Let’s just say it went downhill from there. I never went back to Sunday school again.

What did I learn from the experience?

  • Personal experiences shouldn’t be shared with others
  • I’m going to be misunderstood irrespective of how carefully I choose my words
  • Delay in responding to a question equals lying in the eyes of adults
  • Sunday school teachers don’t know much, and what they do know is wrong
  • Be very, very careful who you identify as friends
  • The God I know and the God in the Bible are not one and the same
  • Mothers don’t always know when you are telling the truth

The Sunday school teachers had made it very clear that anything and everything about God could be discovered in the Bible, and in fact it was the only source of knowledge about God. Curious, I started a secretive reading of the Bible stating from Genesis. More about this in the part  of this series.

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Author: Barry

A post war baby boomer from Aotearoa New Zealand who has lived with migraines for as long as I can remember and was diagnosed as being autistic aged sixty. I blog because in real life I'm somewhat backwards about coming forward with my opinions.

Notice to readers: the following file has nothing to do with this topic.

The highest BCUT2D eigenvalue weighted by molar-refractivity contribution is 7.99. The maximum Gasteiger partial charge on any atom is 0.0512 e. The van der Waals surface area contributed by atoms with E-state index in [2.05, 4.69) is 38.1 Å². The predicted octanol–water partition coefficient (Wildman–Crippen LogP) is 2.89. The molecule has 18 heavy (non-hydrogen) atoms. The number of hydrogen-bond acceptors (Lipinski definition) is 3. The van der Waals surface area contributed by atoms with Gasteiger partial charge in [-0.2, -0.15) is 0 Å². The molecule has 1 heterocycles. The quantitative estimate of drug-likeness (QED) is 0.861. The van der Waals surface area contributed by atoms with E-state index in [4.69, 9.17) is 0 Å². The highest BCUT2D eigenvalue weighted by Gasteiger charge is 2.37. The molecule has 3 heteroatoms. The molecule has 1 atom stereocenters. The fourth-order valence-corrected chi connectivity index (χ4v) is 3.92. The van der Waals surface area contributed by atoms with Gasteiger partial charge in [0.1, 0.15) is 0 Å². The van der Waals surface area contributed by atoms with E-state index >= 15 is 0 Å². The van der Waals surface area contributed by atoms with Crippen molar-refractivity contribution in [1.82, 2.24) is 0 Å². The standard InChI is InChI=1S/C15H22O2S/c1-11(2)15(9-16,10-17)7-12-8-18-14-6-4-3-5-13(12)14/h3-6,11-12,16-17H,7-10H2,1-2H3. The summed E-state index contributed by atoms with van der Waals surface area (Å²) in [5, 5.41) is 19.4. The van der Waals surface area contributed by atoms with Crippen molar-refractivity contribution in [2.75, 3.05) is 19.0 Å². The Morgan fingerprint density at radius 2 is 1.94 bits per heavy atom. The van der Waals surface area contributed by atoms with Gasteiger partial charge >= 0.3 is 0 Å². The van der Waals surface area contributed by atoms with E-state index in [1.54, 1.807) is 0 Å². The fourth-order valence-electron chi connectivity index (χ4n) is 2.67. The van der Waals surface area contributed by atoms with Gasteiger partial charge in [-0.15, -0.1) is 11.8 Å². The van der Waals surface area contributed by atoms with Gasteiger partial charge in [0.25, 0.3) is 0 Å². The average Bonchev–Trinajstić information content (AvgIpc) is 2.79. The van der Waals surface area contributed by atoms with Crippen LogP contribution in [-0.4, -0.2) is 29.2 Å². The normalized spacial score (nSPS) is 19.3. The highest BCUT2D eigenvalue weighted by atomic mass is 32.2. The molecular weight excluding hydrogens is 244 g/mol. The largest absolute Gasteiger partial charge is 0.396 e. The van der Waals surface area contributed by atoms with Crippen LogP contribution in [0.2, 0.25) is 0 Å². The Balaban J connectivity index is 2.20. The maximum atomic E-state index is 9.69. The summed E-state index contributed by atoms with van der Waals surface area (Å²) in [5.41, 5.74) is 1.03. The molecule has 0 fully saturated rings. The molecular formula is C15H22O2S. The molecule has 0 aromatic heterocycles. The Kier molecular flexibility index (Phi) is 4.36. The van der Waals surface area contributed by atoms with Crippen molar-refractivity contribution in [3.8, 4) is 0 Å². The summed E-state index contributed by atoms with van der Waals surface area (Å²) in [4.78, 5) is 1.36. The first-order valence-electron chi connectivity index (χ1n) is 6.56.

9 thoughts on “The Aftermath

  1. Love this story – makes much sense to me. Great to see you posting more frequently on your blog 🙂

  2. Delay in responding to a question equals lying in the eyes of adults

    I delay to give a response to some questions so my response isn’t rude not because I am lying

    • Unfortunately others don’t always see it that way. Even now I often have a dilemma as to whether to answer immediately, possibly misunderstanding the question and replying inappropriately, or delay while I fully digest the question and compose a suitable answer. That delay is often interpreted as a pause while I make up a plausible lie. I’m damned either way.

  3. I don’t know that i always agree with your list of lessons Barry – but some are true sometimes. Absolutes are frequently the less accurate means of describing a situation. I suspect this is, in part due to the complexity of Faith So many believe such different things. I’m sorry that none of the adults around you could understand what you were describing and what it meant to you..

    I’ve seen adults delay in answering when i knew they were putting complex issues into words and would give me the best answer they could to the question I asked. A delay in answering doesn’t always mean a lie.

    Anyway, It is sad that you could find no adults to talk to about your experiences Barry.

    • Those were what I learnt at the time. I wouldn’t always agree with that list today either. I hope I’ve grown a little in maturity and understanding of over the intervening 58 years.

      As for the delays in answering, it doesn’t have to be a complex issue. I tend to take sentences literally. I can’t think of a good example right at the moment, but often there is implied content which everyone else can instinctively recognise, but I frequently miss completely. This can lead to some awful misunderstandings